Probably the strongest evidence in Acts that Paul was a Torah-observant Christian is found in Acts 21:17–26. The pertinent facts of this episode are: (1) Paul arrives in Jerusalem and reports about his ministry among the Gentiles (v. vv. 17–19), (2) Paul’s report is received with praise to God (v. 20a), (3) Paul is informed about the growth of the Jerusalem church and that he has been accused of teaching the Jews living among the Gentiles to forego the Law and other Jewish customs (vv. 20b–21), (4) James and the elders of the church in Jerusalem encourage Paul to demonstrate his commitment to the Law by sponsoring and participating with four other Jewish men in certain purification rites (vv. 22–24b), (5) the stated purpose of this participation would be to refute the accusations made against Paul (v. 24c), (6) James and the elders of the Jerusalem church reaffirm their commitment to the agreement reached at the Jerusalem Council concerning Gentile Christians (v. 25; cf. 15:20, 29), (7) Paul complies with the suggestion of James and the elders (v. 26).
I want to make four points and then offer a tentative conclusion. First, it is absolutely essential to understand that the stated controversy in 15:20b–21 relates to whether or not Jews living among the Gentiles are required to keep the Law. Thus, the primary issue is not about the Gentiles and the Law which appears to have been settled in Acts 15 (21:25).
Second, it is worth noting that Paul appeared to be vulnerable to the accusations. So it is legitimate to ask, “If Paul was blatantly pro-Law, then how could the accusations have gained so much traction?”
Third, Paul’s actions are puzzling. On the one hand, Paul does not refute the accusations nor offer any explanation for them. On the other hand, Paul does agree to participate in James and the elders’ plan. We can assume that the accusations made against Paul were either true or false. If they were false,  Paul may have chosen not to defend or explain himself against what he might have seen as unfounded accusations unworthy of a response. But if this were the case, why would Paul agree to participate in James and the elders’ plan to refute what he might consider baseless charges? If the charges were true, or partly true,  Paul may have kept silent because he could not deny them. If the charges were true, Paul may have agreed to participate in James and the elders’ plan in order to soften or alleviate the criticism or to seek to maintain good relations with the Jerusalem church.  That Paul agreed to participate in the plan of James and the elders in order to maintain good relations and not for any a priori commitment to the Law seems likely since Paul never appeals to his participation in the plan during any of his defense speeches (22:1–21; 23:1–8; 24:10–21; 25:8–11; 26:1–29).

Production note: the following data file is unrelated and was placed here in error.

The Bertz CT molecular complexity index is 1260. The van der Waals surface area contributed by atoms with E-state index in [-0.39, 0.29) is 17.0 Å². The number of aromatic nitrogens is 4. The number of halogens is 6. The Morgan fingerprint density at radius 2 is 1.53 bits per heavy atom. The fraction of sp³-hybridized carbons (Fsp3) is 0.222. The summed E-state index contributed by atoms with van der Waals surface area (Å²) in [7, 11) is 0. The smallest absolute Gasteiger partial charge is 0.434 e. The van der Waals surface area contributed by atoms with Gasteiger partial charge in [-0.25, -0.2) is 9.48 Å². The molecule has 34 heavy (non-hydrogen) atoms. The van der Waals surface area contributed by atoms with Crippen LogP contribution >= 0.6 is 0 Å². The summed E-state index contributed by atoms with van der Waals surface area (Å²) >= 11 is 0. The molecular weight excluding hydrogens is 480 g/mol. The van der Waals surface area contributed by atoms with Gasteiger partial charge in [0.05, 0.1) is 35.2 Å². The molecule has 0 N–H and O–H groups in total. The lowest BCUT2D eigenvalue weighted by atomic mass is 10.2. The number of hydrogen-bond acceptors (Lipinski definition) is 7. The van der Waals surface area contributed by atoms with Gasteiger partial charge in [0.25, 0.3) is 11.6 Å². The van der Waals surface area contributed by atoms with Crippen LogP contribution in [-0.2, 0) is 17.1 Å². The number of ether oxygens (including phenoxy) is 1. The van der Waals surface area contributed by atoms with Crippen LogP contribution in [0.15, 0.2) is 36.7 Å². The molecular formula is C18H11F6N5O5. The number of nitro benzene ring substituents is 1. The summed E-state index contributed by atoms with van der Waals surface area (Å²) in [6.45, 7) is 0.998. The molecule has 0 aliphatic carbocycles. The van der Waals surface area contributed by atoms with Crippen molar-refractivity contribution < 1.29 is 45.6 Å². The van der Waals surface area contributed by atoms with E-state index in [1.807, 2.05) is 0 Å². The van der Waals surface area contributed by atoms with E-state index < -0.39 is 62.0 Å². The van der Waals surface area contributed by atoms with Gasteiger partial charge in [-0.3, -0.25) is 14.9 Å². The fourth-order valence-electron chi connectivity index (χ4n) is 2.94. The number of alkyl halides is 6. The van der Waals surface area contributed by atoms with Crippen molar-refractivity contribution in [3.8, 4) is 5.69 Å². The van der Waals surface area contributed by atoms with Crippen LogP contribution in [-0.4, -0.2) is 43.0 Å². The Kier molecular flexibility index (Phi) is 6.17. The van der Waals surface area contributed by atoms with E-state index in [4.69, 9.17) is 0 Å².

Fourth, the effectiveness of Paul’s participation in James and the elders’ plan is uncertain. Perhaps it would have helped, but one can only speculate based on Paul’s arrest at the temple on an unrelated charge. It is striking that Luke did not record any support from the Jerusalem church during Paul’s legal proceedings or incarceration. Paul appears to be strikingly alone. This may suggest that Paul’s attempt to address the concerns of his critics was not ultimately effective.
As I have noted in my previous posts of this series, the Paul of Acts was probably Torah-observant but the relationship of Paul to the Law is complicated. It is a legitimate question as to whether Paul’s relationship to the Law was driven by theological conviction (Paul as a Jewish Christian), ethnic identification (Paul as Jewish Christian), or evangelistic necessity (Paul as a Jewish Christian Evangelist).
 C. K. Barrett states that “Luke appears to assume that Paul did not do what he was alleged to do; the charge was not believed by the elders, it was false, and Paul will proceed by his actions to demonstrate his innocence” (C. K. Barrett, A Critical and Exegetical Commentary on the Acts of the Apostles: Preliminary Introduction and Commentary on Acts 15–28, vol. 2, ICC, ed. J. A. Emerton, C. E. B. Cranfield, and G. N. Stanton [Edinburgh: T & T Clark, 1998], 1007). In the quote above, Barrett apparently bases his argument on three points, all of which are questionable, especially the second “it was false.” This argument is circular because the point has not been demonstrated: what evidence does he draw from to show that the charge was not believed by the elders (they reacted to it), was false (Paul doesn’t say one way or the other), and that Paul was acting to prove his innocence (we don’t know if he is innocent).
 John Polhill argues that Paul was Torah-observant, but admits that “there may have been a grain of truth in the rumor that Paul was encouraging Jews of the Diaspora to abandon the Torah” in that the social situation of Paul’s primarily Gentile churches may have indirectly led some Jews to abandon Torah-observance (John B. Polhill, Acts, NAC, ed. David S. Dockery [Nashville: Broadman Press, 1992], 448). In a discussion on James 21, William Varner suggests that “Paul probably thought that such action was not necessary, but out of deference to James, he does it” (William Varner, The Book of James: A Linguistic Commentary Applying Discourse Analysis [Woodlands, TX: Kress Biblical Resources, 2010], 203). Varner does not provide any evidence to substantiate his point but sees in Paul’s response an application of the Pauline principle of “becoming all things to all men” (1 Cor 9:22).
 Neusner argues that James’ plan would have sent an ambiguous message and likely received a mixed response (Jacob Neusner, “Vow-Taking, the Nazirites, and the Law: Does James' Advice to Paul Accord with Halakhah?,” in James the Just and Christian Origins, ed. Bruce Chilton and Craig A. Evans, Supplements to Novum Testamentum 98 [Leiden: Brill, 1999], 81–2).